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In previous decades, high school graduates at the beginning of their career planning basically had two traditional paths: deciding on a college degree or entering an apprenticeship in the trades. Historically, both have delivered great results, but what if there was a way for people to have the best of both worlds? A promising career in the trades, with a high-quality bachelor’s degree too.

That’s the same thing in northwestern Indiana, now that construction trades organizations have aligned new options for their tradespeople with educational opportunities from Purdue University Northwest (PNW).

Four out of five Construction organizations report having difficulty finding qualified project supervisors. (Source: Fieldlens).

Project Leadership Degree Track

Several years ago, the Construction Advancement Foundation of Northwest Indiana (CAF) began working with PNW and Ivy Tech Community College to develop new ways to bring more construction-trained leaders into the regional workforce. The need for more qualified project supervisors is pronounced in the construction industry. These people are essential to the success of the project and are among the three hardest types of skilled workers to find, according to data from Fieldlens, a project management software company.

At the time this effort began, an associate degree pathway for apprentices already existed through Ivy Tech. People in nine different trades could earn an Associate of Applied Science degree while completing their apprenticeship. (Those nine trades would be carpenters, blacksmiths, millers, electricians, painters, plumbers, tinkers, tinkers, and masons.) Hundreds of people complete this associate’s degree each year, but there was no way for these graduates to seamlessly transition their credits to a new bachelor’s degree pathway. So that’s the main connection that the three partner organizations focused on first.

Together, the trio formed the new “Project Leadership” degree track, in which associate graduates of Ivy Tech programming could seamlessly transition into PNW education building specific skills to become project supervisors. Classes from PNW’s Organizational Leadership and Supervision (OLS) and Construction Engineering Technology and Management (CEMT) programs have been combined to provide important construction leadership and management skills needed by supervisors in today’s industry.

When they transition from Ivy Tech to PNW, students will take about 40% of the total credits needed to earn their bachelor’s degree. Most students will complete their bachelor’s degree in approximately 2.5 years. Courses are structured to allow students to work construction during the day and learn in the afternoons/evenings.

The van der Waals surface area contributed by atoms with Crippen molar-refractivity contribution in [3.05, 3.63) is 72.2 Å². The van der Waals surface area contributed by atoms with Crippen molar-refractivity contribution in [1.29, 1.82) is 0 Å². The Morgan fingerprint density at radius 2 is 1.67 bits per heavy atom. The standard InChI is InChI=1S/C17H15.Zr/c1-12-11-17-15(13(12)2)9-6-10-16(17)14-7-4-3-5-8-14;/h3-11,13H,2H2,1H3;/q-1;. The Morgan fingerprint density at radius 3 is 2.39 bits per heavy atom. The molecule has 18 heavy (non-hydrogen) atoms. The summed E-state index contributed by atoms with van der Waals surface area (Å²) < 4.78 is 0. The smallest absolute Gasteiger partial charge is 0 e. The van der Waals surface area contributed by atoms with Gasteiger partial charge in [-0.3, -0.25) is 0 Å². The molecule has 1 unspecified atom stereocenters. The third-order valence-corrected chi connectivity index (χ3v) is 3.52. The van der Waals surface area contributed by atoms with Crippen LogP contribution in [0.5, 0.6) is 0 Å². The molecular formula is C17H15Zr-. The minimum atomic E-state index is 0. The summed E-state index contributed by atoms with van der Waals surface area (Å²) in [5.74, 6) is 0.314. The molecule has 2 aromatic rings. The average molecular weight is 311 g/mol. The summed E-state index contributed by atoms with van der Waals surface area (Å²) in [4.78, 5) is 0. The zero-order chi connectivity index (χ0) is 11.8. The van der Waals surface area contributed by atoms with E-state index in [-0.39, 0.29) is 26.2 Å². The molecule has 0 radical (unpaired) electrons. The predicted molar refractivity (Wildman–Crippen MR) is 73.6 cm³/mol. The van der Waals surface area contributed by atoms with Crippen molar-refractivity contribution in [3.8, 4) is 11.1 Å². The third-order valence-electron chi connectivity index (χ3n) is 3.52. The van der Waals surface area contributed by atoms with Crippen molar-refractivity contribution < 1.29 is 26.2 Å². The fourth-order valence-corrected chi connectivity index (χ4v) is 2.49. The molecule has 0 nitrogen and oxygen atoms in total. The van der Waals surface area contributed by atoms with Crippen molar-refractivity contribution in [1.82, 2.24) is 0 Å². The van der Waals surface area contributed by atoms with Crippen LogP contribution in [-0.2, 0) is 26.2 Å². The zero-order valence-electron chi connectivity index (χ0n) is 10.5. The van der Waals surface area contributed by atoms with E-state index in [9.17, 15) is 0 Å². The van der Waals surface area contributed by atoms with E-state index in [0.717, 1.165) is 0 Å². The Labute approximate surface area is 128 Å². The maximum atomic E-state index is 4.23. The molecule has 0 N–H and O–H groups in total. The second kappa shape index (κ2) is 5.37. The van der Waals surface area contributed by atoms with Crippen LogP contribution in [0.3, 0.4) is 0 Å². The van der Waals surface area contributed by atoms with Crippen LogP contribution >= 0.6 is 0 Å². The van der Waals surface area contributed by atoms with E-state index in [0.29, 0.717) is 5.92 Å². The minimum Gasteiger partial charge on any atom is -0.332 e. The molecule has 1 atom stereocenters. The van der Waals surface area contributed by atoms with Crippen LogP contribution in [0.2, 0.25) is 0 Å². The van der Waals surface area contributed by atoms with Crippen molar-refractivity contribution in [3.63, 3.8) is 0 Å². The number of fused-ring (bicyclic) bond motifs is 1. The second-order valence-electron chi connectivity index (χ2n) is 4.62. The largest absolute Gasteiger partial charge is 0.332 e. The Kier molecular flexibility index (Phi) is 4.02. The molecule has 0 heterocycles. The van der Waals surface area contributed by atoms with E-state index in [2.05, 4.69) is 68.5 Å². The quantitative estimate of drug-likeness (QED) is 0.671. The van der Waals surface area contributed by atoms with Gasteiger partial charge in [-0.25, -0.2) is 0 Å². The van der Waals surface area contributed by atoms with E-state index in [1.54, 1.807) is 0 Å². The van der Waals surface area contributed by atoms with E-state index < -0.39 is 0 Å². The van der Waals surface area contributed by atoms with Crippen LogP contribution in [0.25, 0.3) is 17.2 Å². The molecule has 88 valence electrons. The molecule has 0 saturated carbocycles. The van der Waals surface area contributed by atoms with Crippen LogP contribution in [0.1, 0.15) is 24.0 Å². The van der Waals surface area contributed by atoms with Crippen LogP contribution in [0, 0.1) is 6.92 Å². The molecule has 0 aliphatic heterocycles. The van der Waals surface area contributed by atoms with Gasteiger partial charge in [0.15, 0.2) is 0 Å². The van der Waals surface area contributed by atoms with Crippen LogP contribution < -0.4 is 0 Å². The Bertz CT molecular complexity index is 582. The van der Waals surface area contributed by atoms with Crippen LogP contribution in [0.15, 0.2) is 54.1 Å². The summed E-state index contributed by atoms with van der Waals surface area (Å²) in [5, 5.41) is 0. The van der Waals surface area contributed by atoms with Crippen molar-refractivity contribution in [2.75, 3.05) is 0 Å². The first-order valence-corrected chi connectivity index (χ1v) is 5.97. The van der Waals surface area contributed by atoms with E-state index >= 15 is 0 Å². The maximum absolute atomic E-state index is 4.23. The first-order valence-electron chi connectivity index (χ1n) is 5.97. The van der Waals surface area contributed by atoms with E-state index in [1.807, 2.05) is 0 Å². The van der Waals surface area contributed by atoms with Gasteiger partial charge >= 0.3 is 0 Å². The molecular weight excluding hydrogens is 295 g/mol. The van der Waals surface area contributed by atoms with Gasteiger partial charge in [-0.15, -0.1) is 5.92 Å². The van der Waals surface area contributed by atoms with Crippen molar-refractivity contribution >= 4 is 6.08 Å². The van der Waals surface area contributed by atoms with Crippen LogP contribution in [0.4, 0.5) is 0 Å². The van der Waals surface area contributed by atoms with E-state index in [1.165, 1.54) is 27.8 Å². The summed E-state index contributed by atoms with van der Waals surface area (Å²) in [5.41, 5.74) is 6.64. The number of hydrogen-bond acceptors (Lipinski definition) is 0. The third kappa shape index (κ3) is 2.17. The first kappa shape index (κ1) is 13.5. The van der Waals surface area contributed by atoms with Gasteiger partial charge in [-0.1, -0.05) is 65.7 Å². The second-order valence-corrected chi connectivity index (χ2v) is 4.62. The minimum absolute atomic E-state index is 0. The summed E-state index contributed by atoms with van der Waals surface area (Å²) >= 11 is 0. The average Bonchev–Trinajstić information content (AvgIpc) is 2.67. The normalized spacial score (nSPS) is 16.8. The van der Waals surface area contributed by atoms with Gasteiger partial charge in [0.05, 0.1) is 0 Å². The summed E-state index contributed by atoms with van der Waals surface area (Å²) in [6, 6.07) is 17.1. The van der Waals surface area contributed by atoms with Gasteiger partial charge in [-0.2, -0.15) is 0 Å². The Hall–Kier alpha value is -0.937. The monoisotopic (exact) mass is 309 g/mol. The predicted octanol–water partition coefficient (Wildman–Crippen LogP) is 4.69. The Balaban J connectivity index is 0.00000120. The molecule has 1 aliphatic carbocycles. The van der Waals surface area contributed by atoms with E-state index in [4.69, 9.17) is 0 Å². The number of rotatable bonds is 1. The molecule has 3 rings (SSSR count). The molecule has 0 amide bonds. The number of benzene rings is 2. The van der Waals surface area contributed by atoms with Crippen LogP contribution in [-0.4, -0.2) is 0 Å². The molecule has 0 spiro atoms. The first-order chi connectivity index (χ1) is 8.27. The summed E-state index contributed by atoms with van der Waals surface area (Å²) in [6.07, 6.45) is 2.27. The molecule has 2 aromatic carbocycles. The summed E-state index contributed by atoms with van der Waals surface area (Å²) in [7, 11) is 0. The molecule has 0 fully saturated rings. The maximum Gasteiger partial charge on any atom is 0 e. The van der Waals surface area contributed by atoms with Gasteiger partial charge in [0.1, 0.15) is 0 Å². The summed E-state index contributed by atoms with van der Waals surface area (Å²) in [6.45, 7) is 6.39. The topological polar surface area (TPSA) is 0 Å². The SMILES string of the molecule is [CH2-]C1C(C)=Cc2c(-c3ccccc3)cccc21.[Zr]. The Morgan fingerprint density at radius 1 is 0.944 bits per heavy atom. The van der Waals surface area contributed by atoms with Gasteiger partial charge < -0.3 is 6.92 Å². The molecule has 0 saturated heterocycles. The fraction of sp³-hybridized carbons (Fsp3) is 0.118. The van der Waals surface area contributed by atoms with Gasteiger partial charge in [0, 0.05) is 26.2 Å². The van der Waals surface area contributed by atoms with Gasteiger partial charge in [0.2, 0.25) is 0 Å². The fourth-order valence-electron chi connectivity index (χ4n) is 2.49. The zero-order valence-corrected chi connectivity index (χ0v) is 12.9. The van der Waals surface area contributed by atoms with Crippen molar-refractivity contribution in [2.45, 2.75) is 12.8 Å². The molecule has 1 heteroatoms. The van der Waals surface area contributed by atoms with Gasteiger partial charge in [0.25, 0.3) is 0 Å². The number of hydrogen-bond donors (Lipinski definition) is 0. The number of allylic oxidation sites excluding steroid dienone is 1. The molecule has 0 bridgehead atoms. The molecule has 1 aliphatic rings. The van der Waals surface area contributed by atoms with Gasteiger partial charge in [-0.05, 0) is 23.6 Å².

“Now that the Leadership Project is in place, it’s going to be a huge thing for the Northwest Indiana construction industry. Business organizations now have a different path to develop more leaders in the field, while giving them real-world on-the-job experience on the job,” said Kevin Comerford, CAF’s director of professional development. “In the very near future, a substantial percentage of today’s project supervisors will be of retirement age. That is why it is so important that we start training the next generation of construction leaders immediately.”

“PNW, Ivy Tech, CAF, and industry have worked together to create a curriculum that is flexible and accessible to industry workers. The courses, for the most part, are created specifically for the trades cohort. That means our instructors understand that the students in the class are hard-working people and will do everything they can to provide them with a great learning environment. We are very excited to have the opportunity to collaborate with all the different entities to create a path for people to advance their careers,” said Chandramouli V Chandramouli, PhD, PE, professor and chair of the Department of Organizational Leadership and Building Sciences. from PNW.

The best candidates

One of the best things about the new Project Leadership program is that tens of thousands of existing construction employees have already earned their associate’s degrees and would qualify for additional leadership training. Many also have years of experience in the field that would be valuable in a leadership role because the daily activities of a construction supervisor are becoming more complex. For example, supervisors must know how to develop site plans, order materials and equipment, control costs, and develop safety plans, all of which would be more effective with the additional workplace experience already in the workforce.

Fortunately, these workers can now level up their careers in a much more convenient and easier way than ever before. CAF says that one of the biggest current challenges is getting the word out to more workers so that they are aware of the new option.

That is part of the reason why CAF has launched a grant to both market and support further construction leadership credentials. Just a few months ago, CAF and the NWI Contractors Association launched a $10,000 scholarship to incentivize workers to pursue a bachelor’s degree and help offset costs. Depending on the number of applicants, some students may even receive funds that cover a full year of their college education.

great new option

Because Project Leadership’s new pathway builds on an already widespread academic foundation, it has created a very promising option for generating the kinds of skilled leaders needed in the Northwest Indiana construction industry. Workers will not have to start over; they will just have to continue their growth. And that could be one of the most viable ways to bring more skilled supervisors into regional construction companies.